On the other hand, the trend on how we plan the city has changed. In the past every building or premises usually had one single function. Office buildings with different companies inside for business, shopping malls with retail shops only, hotels were just a place for people to take rest. Now people want to do more at one time; call it multitasking, time optimization or just distraction, but the way people want to spend time changed, and so changed the places where they spend time.

Single-purpose space
You can easily see that the boundaries between functions in certain spaces are less clear than before. To name a few examples: there are recreational areas inside offices, business functions and provisions are allowed in hotels and clubhouses, people not only buy things at the mall but also have gatherings with family and friends, sitting in coffee shops not just for a coffee but for a business talk, etc.

In result the need to act upon the request of mutli-purpose spaces has dramatically increased. Same case for mobile devices. Cell phones could only make calls in the past, but nowadays they allow you to text, have video calls, watch videos on the Internet, listen to music, play games and so on.

Multipurpose spaces

Interior design is a bit different to products, fashion, graphics, and interactive design. Those are products we use, we hold it in our hands, we wear it, we put them on the table, etc. But for interior (or architecture), it is more like we “walk into the product” to experience it.

Collaboration with people from different disciplines introducing UX design and service design is then the best way for interior design process to become effective. Good interior design is not only about practical functions, technology and good appearance. Good interior design considers the feelings and feedback from end users and the operators. UX design is very similar to how interior designers plan the furniture. We think of the needs of end users on every single detail, putting the consideration on how people do things (their habits). For example, how they use the room in a hotel, dining habit in a restaurant, the sequence on how people cook, how they work, how they enjoy leisure time at home, etc. Colors, texture of materials, ergonomics are also put into the list.

The backbone of this process is to understand the behavior of the end users, their needs and motivations. Sounds familiar? Yes, it is exactly what has been mentioned in the beginning of this article – what UX design and service design methodologies are.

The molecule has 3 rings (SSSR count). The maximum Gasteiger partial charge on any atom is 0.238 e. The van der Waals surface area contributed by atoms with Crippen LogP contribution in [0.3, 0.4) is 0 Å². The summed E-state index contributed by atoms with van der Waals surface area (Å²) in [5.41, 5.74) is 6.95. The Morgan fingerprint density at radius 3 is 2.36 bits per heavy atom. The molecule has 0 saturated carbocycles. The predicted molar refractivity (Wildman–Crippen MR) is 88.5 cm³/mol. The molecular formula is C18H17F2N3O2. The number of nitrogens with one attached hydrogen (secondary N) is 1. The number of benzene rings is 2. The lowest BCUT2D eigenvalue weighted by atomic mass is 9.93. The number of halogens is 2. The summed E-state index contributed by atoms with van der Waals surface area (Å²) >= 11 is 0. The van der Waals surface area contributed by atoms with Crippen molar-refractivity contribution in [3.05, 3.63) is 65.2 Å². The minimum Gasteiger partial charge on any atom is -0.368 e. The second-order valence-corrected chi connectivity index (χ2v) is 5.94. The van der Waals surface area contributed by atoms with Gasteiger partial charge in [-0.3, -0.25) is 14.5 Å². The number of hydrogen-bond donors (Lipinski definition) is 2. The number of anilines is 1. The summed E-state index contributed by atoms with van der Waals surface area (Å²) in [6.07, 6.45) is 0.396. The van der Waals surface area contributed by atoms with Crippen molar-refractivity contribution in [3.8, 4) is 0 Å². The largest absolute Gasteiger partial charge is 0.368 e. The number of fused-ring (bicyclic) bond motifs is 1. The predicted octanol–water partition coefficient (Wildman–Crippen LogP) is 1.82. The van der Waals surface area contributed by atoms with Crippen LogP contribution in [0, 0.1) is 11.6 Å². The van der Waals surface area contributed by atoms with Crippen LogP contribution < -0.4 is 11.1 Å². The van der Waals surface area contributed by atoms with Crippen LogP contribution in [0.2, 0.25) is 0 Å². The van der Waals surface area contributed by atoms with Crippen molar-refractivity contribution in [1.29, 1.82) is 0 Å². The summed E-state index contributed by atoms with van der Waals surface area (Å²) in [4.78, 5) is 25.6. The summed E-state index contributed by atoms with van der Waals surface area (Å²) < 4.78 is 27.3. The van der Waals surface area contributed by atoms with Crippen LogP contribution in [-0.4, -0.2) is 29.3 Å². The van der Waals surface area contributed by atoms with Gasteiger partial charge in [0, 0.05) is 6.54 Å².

Us designers are taught about the typical standards and ergonomics at school, telling us what is right and what is good. But these are only the basics; this is some typical knowledge for us to learn, a framework. But there’s a next step to it.

Think more and think differently to create the breakthrough is designers’ duty. In order to achieve the above considerations, input from end users becomes essential. Designers should have an open mind to accept new things, consider the voice of non-designers, because wise design stems from appreciation of all things around. Working with non-designers is always a good idea to create some unexpected sparks. It is great fun if you know how to mix the “wow” ideas together. Open your eyes, open your mind, try and experience this yourself. Do something amazing ;).

About the author

Cipher Mak
Cipher Mak (Hong Kong) is currently studying Design Strategy, Master of Design part time at The Hong Kong Polytechnic University, on the same time doing design thinking and strategy projects, including the ‘Idea Generate Cards’ project, ‘The Good Design Plan’ handbook and some article writings on blog. Always able to think outside the box which makes my creative life looks very different and stimulating to others.

Jerry Cao

by Jerry Cao

Jerry Cao is a content strategist at UXPin where he gets to put his overly active imagination to paper every day. In a past life, he developed content strategies for clients at Brafton and worked in traditional advertising at DDB San Francisco. In his spare time he enjoys playing electric guitar, watching foreign horror films, and expanding his knowledge of random facts. Follow him on Twitter.